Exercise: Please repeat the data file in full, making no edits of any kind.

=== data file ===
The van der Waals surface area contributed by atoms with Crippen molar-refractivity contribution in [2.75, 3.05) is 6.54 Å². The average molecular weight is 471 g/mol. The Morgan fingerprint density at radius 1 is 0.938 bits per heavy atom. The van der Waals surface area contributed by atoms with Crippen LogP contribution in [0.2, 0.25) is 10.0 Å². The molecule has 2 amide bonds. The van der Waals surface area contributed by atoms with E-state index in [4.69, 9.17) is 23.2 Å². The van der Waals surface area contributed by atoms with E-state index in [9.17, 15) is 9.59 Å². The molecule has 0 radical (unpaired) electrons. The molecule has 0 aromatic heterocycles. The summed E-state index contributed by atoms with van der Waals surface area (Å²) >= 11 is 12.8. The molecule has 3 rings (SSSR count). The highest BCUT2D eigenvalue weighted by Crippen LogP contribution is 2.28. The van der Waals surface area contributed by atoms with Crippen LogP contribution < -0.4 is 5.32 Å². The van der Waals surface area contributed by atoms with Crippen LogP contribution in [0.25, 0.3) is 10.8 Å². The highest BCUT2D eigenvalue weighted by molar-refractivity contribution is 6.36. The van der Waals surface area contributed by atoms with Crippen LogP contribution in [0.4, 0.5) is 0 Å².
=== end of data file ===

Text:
The van der Waals surface area contributed by atoms with Crippen molar-refractivity contribution in [2.75, 3.05) is 6.54 Å². The average molecular weight is 471 g/mol. The Morgan fingerprint density at radius 1 is 0.938 bits per heavy atom. The van der Waals surface area contributed by atoms with Crippen LogP contribution in [0.2, 0.25) is 10.0 Å². The molecule has 2 amide bonds. The van der Waals surface area contributed by atoms with E-state index in [4.69, 9.17) is 23.2 Å². The van der Waals surface area contributed by atoms with E-state index in [9.17, 15) is 9.59 Å². The molecule has 0 radical (unpaired) electrons. The molecule has 0 aromatic heterocycles. The summed E-state index contributed by atoms with van der Waals surface area (Å²) >= 11 is 12.8. The molecule has 3 rings (SSSR count). The highest BCUT2D eigenvalue weighted by Crippen LogP contribution is 2.28. The van der Waals surface area contributed by atoms with Crippen LogP contribution < -0.4 is 5.32 Å². The van der Waals surface area contributed by atoms with Crippen LogP contribution in [0.25, 0.3) is 10.8 Å². The highest BCUT2D eigenvalue weighted by molar-refractivity contribution is 6.36. The van der Waals surface area contributed by atoms with Crippen LogP contribution in [0.4, 0.5) is 0 Å².